There I am again, frozen in front of the Wall of Wine. And no, it’s not like a kid in a sweetshop, overwhelmed by the options because all of them are good. This is a grown-up in a supermarket, appalled by the options because most of them are bad.
Perhaps, by comparing wine to another product, I might find the key to conquering this absurd, bewildering choice. So two aisles along, I halt my trolley before the Wall of Cereals.
Breakfast cereals all do basically the same job. Go
to someone else’s house, and if they put any one of them on the table,
it might not be the one you’d choose yourself, but you’ll politely
swallow it without demur. Like wines. Oat, wheat or corn? It’s like red, white or sparkling.
Up there are the expensive ones, which make you feel you’re moving up a social class; the Duchy Originals muesli (and the Champagne). And down there are the cheap basics; the Essential wine and the generically-branded cornflakes.
There's that name which has been around for generations now, which has years of experience and tradition and quality behind it, so of course it's a bit more expensive.
And oh, look! There’s that colourful character who’s always popping up and going on about how grrrrreat his product is, how different and better-tasting. And how he and his merry band all deliver this product, in a wonderful, almost magical way, which in no way involves conveyor belts or additives or stainless steel tanks. So you feel you just have to buy his cereal. Or is it wine?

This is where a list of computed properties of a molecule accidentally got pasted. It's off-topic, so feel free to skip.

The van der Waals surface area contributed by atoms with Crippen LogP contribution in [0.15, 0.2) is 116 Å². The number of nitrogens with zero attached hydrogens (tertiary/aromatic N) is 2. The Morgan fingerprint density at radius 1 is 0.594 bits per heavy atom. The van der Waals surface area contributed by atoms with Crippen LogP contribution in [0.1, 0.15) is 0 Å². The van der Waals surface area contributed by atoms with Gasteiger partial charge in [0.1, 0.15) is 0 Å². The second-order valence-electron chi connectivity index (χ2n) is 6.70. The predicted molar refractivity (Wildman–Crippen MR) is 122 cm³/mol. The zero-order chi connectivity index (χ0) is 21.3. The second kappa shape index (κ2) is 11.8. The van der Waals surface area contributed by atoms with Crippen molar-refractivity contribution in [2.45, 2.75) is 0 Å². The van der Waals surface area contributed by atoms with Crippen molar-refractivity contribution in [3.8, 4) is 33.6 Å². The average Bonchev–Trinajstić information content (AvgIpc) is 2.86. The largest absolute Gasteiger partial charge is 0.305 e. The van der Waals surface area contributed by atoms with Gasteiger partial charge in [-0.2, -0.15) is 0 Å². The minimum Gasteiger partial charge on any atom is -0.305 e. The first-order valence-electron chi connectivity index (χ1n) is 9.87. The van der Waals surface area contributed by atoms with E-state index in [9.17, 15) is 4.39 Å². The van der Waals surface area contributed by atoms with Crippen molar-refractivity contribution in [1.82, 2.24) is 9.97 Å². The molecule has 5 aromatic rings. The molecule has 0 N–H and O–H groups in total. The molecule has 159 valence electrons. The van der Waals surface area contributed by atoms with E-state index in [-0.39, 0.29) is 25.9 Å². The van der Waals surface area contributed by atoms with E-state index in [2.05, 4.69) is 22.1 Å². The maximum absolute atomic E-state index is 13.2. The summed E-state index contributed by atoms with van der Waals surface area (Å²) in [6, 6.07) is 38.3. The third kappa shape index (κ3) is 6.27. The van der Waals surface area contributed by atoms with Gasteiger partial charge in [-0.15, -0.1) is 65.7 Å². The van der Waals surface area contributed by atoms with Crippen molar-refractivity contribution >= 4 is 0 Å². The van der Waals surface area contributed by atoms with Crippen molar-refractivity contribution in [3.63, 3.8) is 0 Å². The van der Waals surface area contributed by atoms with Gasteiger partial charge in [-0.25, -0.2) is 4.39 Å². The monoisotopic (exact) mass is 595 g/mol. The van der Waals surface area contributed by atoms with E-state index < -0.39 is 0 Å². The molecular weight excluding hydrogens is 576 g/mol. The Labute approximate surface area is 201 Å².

You tell your child that cereal A is basically the same as cereal B. Don’t go by the name. You’re just paying for the name. And then you hear yourself telling your wife that wine A is better than wine B. Look at the name. That’s a name worth paying for.
No, you should not make your decision based on the free gift/special offer. But you do.
Yes, you should be comparing sugar content/alcoholic strength. But you don’t.
The only saving grace with the cereals is that the range of prices is nothing like as vast. You might conceivably spent three times as much on one cereal as on another. But imagine if one cereal cost £3, and another £30. If one cost ten times as much as another. Ridiculous, you laugh, as you weigh up a bottle of Basic red in one hand and a Barolo in the other.
Mind you, someone recently opened a cereal café in London, It serves a mind-boggling range of unusual brands from all over the world, all at frightening prices, which you can enjoy on their premises. And mark my words, they’ll be doing it with wines soon. They’ll call it a wine bar, or something.
In the end, it’s of little help. The problem of the Walls remains. But there’s one real benefit to keeping these two particular products in mind, and that’s to measure the state of your life. You see, you should start your day with cereal, and end it with wine. And you’ll know you’re in trouble when those two are the other way around.